4052 total votes.
Stillwater, Okla. The college football waters are anything but still. The giants continue to drop, one by one, and the basketball giant is the lone football school from a BCS conference without a loss.
The landscape is so different that Kansas University even has one of those classic tall, long-armed, high-jumping, fast Big 12 receivers playing on its side, pulling a big victory out of the sky, instead of having to watch one on the other side.
Marcus Henry did Saturday night to Oklahoma State what Adarius Bowman did to KU a year ago. In helping Kansas to a 43-28 victory against the Cowboys, Henry caught eight passes for 199 yards and three touchdowns.
He looked like one of those classic Texas Longhorns receivers through the years while he entertained a big turnout of KU supporters that included his mother, father and a dozen or so other family members and friends who came to watch the receiver who played his high school ball in Lawton, Okla.
Henry's story is one shared by many teammates on this band of football misfits that has blended into a bona fide national title contender. The rest of the Big 12 schools found a reason not to like him. He was too skinny. Todd Reesing was too short. Brandon McAnderson was too slow. Mark Mangino didn't look like a head coach.
They came to KU with perceived flaws and sweated them away, day by day, one stroke of the saw at a time.
The coaching staff spotted Henry at a summer state all-star game, and he joined the program shortly before workouts started.
"He just wanted an opportunity to play Division I football," Mangino said. "We gave it to him, and he's made the most of it."
Mangino happened to be talking about Henry when he said that. He could have been talking about so many players on the roster.
They all seem to have hit stride at the same time, and the schedule has unfolded perfectly - not one of the 10 victories came against a team that even will make the "others receiving votes" portion of the national polls. Each week, the team's confidence has grown. That can be attributed in part to fortunate scheduling. The mistake-free football the Jayhawks make a habit of playing has nothing to do with the opposition and everything to do with how they think, how they practice, and how they avoid panic.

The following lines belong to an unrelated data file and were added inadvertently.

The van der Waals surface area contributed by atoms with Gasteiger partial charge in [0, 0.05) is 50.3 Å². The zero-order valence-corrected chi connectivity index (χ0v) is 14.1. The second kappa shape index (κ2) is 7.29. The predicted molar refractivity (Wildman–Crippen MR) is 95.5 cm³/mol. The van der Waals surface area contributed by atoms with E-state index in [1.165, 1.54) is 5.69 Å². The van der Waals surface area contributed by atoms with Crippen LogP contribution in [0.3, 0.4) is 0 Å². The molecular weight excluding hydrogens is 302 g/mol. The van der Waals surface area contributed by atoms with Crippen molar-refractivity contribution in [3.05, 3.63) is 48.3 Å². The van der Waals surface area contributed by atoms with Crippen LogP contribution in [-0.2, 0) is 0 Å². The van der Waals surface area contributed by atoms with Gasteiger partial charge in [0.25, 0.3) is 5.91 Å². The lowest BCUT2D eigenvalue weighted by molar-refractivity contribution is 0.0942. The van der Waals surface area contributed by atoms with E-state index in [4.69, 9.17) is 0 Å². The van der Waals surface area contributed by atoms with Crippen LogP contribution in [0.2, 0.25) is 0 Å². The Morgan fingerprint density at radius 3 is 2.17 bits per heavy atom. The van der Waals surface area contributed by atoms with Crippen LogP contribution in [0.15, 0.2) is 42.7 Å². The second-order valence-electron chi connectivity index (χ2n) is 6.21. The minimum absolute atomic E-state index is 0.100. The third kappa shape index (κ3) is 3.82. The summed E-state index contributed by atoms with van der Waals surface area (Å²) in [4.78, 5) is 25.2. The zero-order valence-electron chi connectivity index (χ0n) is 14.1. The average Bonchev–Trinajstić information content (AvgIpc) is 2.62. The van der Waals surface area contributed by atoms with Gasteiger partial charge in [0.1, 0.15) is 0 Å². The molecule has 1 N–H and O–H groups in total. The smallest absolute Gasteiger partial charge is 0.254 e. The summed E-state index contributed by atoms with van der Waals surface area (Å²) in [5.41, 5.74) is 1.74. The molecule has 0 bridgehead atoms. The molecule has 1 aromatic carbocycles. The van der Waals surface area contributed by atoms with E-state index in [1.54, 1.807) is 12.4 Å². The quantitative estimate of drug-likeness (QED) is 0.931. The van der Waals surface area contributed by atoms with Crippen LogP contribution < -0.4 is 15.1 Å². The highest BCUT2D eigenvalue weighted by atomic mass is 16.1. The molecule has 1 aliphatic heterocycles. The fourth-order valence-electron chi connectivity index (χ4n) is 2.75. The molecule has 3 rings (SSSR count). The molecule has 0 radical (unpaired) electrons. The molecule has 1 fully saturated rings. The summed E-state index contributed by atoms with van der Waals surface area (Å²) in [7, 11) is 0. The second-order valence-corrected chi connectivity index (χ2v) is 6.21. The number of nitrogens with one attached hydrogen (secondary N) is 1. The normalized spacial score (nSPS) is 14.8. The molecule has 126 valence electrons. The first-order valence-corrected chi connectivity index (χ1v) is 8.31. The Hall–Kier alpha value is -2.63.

Henry, like McAnderson, is doing things in this his senior season he didn't come close to achieving in years past. Henry had three touchdown receptions last season. He has seven this year. The 67 yards in receptions he had against Toledo in 2006 was a season-high. He did better than that on one play Saturday, turning a well placed Reesing pass on a slant pattern and a downfield Dezmon Briscoe block into an 82-yard touchdown. Henry has surpassed 100 yards in receiving five times this season and has averaged 19.2 yards on his 46 receptions.
"It's just being more confident in me, more confident in our offense and in our whole team," Henry said of his improvement. "This program has done a lot for me."
Henry's done a lot for a program that could win a national title by winning four more games in a row. The road gets far, far tougher in coming weeks. Kansas still is a longshot. Then again, so was a 10-0 start to the season.